It was common practice to protect large jars with an outer casing of a variety of woven or plaited materials, and snuff bottles simulating a vessel tightly contained in a wicker basket or entirely simulating basketweave are found in a variety of materials including ivory, jade, amber, rock crystal, molded gourd and glass. For a discussion on the series of 'basketweave' snuff bottles in various materials see H. Moss, V. Graham, and K.B. Tsang, A Treasury of Chinese Snuff Bottles, The Mary and George Bloch Collection, Vol. 2, Part 2, Quartz, Hong Kong, 1998, pp. 450-51, no. 347, where it is suggested that the design was a popular Imperial subject of the 18th and early 19th centuries. The popularity of the basketweave design, in general, at the Court may arise from the probable symbolism of the basket (lanzi), which is a pun on male children (nanzi), one of the three desires dear to the Chinese heart, which are embodied in the term sanduo (Three Plenties).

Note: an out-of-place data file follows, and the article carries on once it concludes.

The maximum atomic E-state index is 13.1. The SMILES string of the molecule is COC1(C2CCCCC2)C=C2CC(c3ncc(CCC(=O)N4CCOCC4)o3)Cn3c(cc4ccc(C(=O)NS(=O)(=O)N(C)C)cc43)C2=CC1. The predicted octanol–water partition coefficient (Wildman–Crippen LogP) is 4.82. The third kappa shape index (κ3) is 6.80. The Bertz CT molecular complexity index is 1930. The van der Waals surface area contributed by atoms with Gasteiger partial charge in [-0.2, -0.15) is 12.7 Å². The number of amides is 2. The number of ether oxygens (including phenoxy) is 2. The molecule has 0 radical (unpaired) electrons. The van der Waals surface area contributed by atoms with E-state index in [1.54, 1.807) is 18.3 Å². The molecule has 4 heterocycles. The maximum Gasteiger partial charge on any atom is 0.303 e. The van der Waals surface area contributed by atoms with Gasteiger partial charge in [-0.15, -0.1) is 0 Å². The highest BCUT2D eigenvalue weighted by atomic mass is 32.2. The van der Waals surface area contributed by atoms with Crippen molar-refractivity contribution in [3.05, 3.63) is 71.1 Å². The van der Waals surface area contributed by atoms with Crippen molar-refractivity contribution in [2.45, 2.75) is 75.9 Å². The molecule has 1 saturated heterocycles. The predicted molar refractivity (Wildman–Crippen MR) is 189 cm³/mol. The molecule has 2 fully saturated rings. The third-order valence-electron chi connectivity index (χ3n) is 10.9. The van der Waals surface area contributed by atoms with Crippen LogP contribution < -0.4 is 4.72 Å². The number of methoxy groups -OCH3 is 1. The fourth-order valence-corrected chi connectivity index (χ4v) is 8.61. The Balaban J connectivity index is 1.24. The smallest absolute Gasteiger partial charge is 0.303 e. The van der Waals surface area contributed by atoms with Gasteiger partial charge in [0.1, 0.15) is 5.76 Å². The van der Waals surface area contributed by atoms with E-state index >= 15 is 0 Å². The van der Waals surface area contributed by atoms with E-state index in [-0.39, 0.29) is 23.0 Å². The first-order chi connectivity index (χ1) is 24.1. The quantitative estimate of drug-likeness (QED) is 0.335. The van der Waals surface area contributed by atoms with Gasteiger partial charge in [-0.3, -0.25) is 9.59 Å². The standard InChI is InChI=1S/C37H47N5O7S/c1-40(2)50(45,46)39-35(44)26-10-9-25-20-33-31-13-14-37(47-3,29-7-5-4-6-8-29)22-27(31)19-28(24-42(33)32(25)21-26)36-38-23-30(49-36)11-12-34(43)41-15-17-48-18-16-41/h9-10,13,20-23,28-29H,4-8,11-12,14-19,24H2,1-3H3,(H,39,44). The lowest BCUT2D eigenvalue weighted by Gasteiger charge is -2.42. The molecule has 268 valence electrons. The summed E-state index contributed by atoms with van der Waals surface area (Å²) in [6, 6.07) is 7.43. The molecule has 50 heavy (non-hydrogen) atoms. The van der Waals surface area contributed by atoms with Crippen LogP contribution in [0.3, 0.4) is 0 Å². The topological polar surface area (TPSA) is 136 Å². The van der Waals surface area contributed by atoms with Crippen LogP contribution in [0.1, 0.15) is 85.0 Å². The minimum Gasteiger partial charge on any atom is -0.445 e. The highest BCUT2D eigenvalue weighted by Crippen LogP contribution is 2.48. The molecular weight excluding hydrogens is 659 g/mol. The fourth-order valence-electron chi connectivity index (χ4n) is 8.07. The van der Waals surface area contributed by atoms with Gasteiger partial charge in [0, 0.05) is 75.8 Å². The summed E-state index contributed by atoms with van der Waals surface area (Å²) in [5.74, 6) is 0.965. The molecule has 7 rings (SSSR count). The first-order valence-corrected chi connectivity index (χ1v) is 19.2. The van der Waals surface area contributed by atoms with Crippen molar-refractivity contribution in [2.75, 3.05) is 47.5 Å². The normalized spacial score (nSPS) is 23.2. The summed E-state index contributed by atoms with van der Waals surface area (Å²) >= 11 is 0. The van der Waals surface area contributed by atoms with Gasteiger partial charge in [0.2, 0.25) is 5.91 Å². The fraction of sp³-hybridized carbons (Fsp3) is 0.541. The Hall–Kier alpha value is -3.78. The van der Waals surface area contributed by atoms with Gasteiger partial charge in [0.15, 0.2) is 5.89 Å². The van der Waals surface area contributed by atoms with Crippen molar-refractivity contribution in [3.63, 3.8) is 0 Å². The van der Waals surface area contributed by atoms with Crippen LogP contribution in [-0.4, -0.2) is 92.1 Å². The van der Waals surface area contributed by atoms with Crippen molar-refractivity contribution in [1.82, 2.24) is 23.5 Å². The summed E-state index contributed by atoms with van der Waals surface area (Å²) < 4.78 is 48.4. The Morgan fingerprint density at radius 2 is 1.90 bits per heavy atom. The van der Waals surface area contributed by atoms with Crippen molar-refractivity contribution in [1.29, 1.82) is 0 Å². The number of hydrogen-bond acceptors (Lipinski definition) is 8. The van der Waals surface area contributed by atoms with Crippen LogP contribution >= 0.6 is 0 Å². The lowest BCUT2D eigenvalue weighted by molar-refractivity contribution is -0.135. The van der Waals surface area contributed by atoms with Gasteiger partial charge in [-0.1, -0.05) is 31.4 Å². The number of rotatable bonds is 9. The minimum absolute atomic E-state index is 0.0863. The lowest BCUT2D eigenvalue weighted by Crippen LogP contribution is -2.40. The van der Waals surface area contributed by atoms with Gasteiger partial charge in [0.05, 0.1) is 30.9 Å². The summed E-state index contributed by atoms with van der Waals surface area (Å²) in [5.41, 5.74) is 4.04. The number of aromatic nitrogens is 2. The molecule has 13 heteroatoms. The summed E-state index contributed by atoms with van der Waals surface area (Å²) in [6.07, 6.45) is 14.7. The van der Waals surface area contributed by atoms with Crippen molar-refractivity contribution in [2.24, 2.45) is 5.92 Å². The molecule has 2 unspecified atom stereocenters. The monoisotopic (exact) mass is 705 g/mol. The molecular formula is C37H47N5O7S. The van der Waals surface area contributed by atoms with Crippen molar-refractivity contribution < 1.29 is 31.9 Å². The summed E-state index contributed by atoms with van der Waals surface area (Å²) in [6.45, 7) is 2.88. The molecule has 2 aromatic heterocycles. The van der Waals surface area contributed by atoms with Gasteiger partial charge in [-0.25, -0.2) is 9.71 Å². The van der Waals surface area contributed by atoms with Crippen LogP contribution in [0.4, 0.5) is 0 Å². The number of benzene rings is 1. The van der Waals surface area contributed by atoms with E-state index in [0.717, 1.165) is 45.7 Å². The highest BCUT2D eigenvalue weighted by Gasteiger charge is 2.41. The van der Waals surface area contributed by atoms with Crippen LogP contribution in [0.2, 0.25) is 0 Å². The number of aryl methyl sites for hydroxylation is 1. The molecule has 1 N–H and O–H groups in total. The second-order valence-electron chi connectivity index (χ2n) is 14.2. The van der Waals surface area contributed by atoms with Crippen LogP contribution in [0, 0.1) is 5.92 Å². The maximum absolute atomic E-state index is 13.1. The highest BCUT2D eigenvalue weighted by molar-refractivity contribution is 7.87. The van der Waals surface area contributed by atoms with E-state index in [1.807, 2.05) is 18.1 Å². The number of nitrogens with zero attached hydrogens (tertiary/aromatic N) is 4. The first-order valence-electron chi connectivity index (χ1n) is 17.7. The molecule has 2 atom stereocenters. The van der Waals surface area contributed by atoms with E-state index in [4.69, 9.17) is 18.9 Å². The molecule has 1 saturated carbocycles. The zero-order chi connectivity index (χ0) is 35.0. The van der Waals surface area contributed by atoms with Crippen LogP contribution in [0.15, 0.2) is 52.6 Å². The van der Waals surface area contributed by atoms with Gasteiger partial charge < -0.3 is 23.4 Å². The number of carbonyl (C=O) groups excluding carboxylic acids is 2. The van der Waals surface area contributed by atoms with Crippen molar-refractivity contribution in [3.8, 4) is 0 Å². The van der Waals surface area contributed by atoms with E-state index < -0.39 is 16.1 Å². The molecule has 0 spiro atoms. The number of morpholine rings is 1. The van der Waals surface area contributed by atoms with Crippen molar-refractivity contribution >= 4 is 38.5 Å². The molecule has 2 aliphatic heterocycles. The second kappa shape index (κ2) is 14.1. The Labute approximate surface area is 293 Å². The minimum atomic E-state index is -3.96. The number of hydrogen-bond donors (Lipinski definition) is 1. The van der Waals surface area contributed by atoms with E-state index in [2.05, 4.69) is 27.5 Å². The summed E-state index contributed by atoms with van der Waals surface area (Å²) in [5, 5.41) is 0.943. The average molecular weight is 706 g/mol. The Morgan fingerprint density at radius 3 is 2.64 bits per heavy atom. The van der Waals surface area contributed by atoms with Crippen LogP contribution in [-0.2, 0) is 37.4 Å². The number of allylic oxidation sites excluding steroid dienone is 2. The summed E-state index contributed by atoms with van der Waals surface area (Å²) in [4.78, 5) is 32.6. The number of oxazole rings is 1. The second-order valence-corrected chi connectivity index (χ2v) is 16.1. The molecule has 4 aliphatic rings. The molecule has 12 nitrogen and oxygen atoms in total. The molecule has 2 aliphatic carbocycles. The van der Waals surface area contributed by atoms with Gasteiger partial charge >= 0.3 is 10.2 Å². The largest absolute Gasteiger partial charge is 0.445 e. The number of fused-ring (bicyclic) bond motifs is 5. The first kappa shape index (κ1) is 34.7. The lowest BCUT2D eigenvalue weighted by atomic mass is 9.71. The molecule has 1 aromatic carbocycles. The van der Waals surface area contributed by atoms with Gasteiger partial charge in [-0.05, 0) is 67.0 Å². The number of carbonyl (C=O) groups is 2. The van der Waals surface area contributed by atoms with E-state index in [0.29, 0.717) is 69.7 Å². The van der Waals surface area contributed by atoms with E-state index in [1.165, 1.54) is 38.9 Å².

A similar white jade 'basketweave' bottle, without the 'rope' borders, from the Hildegard Schonfeld Collection was sold at Christie's New York, 21 March 2013, lot 1110.